Kaiju Profile: Maguma (+ Making of a KAIJU PROFILE)
Hey kaiju fans, I'm The Boy Who Cried Godzilla, and today we'll be covering the Antarctic Monster, Maguma! And afterwards, when this profile ends at around the 7-minute mark, we're giving you a look behind-the-scenes at what goes into making a kaiju profile, in celebration of 100k subs. So stick around for that if you're interested. In any case, Maguma —
A prehistoric reptile with an uncanny resemblance to a walrus, Maguma was awakened from his slumber in Antarctica by jet pipes placed there by the United Nations to propel the Earth out of the path of the rogue star Gorath. The monster lashed out, but a United Nations VTOL quickly dealt with him. Though his role in "Gorath" was widely viewed as superfluous, Maguma has managed to escape complete obscurity as part of Toho's daikaiju catalog, landing a handful of appearances in Godzilla-related media.
Years after its release, director Ishiro Honda called "Gorath" his "top favorite film, except for that monster." Maguma owes his existence to producer Tomoyuki Tanaka, who felt the inclusion of a kaiju, any kaiju, would improve the movie's box office gross. Though never spoken in the film, his name, the Japanese approximation of "magma," was determined by a public poll. Takeshi Kimura's script simply described Maguma as a dinosaur, but Honda objected to another Godzilla-like monster. We're not sure who came up with the idea of a walrus, but the design was locked in by the time assistant special effects art director Yasuyuki Inoue starting storyboarding the film. The movie still contains a trace of Kimura's original idea, with Dr. Sonoda calling Maguma a reptile.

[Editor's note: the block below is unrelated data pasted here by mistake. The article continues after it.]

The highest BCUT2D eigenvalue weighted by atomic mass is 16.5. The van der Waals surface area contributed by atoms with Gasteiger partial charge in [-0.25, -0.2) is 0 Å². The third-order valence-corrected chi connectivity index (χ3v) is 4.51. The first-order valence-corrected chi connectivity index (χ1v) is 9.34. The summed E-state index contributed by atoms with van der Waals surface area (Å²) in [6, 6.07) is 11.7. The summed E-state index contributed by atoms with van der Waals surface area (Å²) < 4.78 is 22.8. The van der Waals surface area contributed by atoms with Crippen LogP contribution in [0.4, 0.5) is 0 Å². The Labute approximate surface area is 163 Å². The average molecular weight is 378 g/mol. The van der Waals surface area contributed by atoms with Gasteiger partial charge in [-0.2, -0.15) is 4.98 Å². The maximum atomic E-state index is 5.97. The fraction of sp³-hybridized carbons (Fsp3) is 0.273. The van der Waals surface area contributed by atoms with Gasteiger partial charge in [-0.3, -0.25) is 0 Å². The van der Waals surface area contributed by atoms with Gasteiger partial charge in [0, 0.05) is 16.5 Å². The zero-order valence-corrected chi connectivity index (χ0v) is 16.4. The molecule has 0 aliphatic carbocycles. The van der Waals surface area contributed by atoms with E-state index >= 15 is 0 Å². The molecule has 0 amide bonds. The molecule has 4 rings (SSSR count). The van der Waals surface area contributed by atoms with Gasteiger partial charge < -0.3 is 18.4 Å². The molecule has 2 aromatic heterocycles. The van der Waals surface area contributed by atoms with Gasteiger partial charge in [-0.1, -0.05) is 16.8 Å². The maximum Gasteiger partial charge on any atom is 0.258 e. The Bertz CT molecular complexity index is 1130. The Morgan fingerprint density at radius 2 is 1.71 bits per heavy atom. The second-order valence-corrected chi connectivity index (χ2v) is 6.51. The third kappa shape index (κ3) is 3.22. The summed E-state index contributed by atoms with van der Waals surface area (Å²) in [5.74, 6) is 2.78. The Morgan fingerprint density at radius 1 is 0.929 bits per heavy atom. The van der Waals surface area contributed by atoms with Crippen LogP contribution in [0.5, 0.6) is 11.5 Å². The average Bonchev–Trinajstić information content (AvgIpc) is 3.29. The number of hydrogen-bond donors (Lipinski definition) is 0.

Teizo Toshimitsu modeled Maguma's head, while the Yagi brothers, Kanju and Yasuei, handled his body. Keizo Murase sculpted Maguma's tusks from FRP, his first-ever time using the material. The suit was painted brown, with an apparatus installed in its eyes to allow them to glow blue. Fire-retardant material was applied to the suit in order to prevent the flames given off by the jet pipes from igniting it during filming. A 2-shaku (Japanese foot) Guignol, or hand-operated puppet, of Maguma was employed for close-ups and fine movement. This Guignol was operated by modeling staff member Eizo Kaimai.
Assistant director of special effects Teruyoshi Nakano recalled that Katsumi Tezuka played Maguma in most of his scenes, while Haruo Nakajima wore the suit during the scene where the creature is surrounded by the jet pipes. However, Nakajima himself didn't remember playing Maguma at all. Since both men provided these accounts for books published about fifty years after "Gorath"'s release, we may never know the truth.
Thwarting Tanaka's theory, "Gorath" did rather poorly at the box office, but this wouldn't be the end for Maguma: Tsuburaya Productions borrowed the suit to depict Todora in episode 27 of their 1966 show, "Ultra Q." Whiskers were added to the costume's face and its eyes no longer glowed.
Gorath (1962): With the super-dense star Gorath on a collision course with the Earth, the United Nations formulated a desperate plan to shift the planet's orbit out of its path. The UN constructed a series of massive jet pipes in Antarctica, which released blasts of fire in order to propel the entire planet out of its orbit. The sudden change in climate awakened the prehistoric reptile known as Maguma, who proceeded to attack the UN's Antarctic facility. The UN sent a VTOL to deal with the monster before further complications arose. Dr. Kensuke Sonoda and the scientists accompanying him on the mission pitied Maguma, believing he simply wanted the surrounding temperatures to return back to normal. The UN attempted to spare the monster by strafing a canyon surrounding Maguma with its laser, hoping to bury the creature under rubble until the operation was finished. Unfortunately, Maguma broke free, forcing the VTOL to kill him with direct hits from its laser.